Kalah Allen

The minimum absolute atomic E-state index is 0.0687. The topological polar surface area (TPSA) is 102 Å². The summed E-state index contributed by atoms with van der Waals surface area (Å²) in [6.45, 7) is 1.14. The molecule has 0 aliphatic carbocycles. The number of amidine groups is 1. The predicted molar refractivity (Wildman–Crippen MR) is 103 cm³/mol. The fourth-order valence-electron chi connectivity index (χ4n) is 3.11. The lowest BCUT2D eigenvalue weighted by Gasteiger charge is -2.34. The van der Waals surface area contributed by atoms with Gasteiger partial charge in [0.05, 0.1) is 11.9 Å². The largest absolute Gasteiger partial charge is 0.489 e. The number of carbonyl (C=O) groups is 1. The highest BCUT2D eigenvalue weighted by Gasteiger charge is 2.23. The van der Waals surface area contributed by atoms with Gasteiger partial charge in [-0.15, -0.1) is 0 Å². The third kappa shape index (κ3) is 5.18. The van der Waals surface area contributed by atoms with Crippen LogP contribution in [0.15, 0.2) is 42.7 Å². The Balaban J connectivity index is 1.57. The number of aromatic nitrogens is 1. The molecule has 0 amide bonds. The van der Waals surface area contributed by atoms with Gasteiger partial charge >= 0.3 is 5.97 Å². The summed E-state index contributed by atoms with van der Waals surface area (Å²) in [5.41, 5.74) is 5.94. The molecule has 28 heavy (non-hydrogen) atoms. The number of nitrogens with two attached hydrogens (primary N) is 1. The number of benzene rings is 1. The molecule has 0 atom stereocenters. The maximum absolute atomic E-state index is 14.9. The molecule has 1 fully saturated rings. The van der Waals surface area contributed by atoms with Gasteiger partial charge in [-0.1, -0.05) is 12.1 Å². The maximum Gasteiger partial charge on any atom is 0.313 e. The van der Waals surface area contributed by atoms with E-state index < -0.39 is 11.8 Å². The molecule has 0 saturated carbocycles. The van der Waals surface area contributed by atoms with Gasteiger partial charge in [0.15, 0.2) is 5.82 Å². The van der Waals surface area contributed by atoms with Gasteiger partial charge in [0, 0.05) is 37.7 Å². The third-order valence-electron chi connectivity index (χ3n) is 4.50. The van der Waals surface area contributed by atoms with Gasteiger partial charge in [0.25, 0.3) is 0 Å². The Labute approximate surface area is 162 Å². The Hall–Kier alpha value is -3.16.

We wake to the dim fall light filtering through orange, red, and brown leaves, and we step into a haze that smells vaguely familiar. Notes of cinnamon, cardamom, and a hint of burgeoning seasonal affective disorder. At first, it was simply lattes, candles, and pastries. Then the marketing potential became obvious. Now this opium of the people is ubiquitous: recent sightings include air fresheners, candies, ice cream, Oreos, coffee creamer, Jell-O, Pringles, pasta sauce, lip balm, dog treats, deodorant, car exhaust deodorizer, nail polish, soap, protein powder, margarine, salsa, talc, beer, and vodka. Does autumn inherently smell or taste bad? What are we trying to cover up? Does anyone know what the humble pumpkin actually tastes like?! Can we wipe the orange foam from our lips, and clear our lungs of the sweet, spicy fumes to face the reality that winter is coming, and there is nothing we can do about it? There will be nine months of gray drizzle. But maybe, just maybe, a spoonful of pumpkin spice makes our impending doom go down a little easier.—Anonymous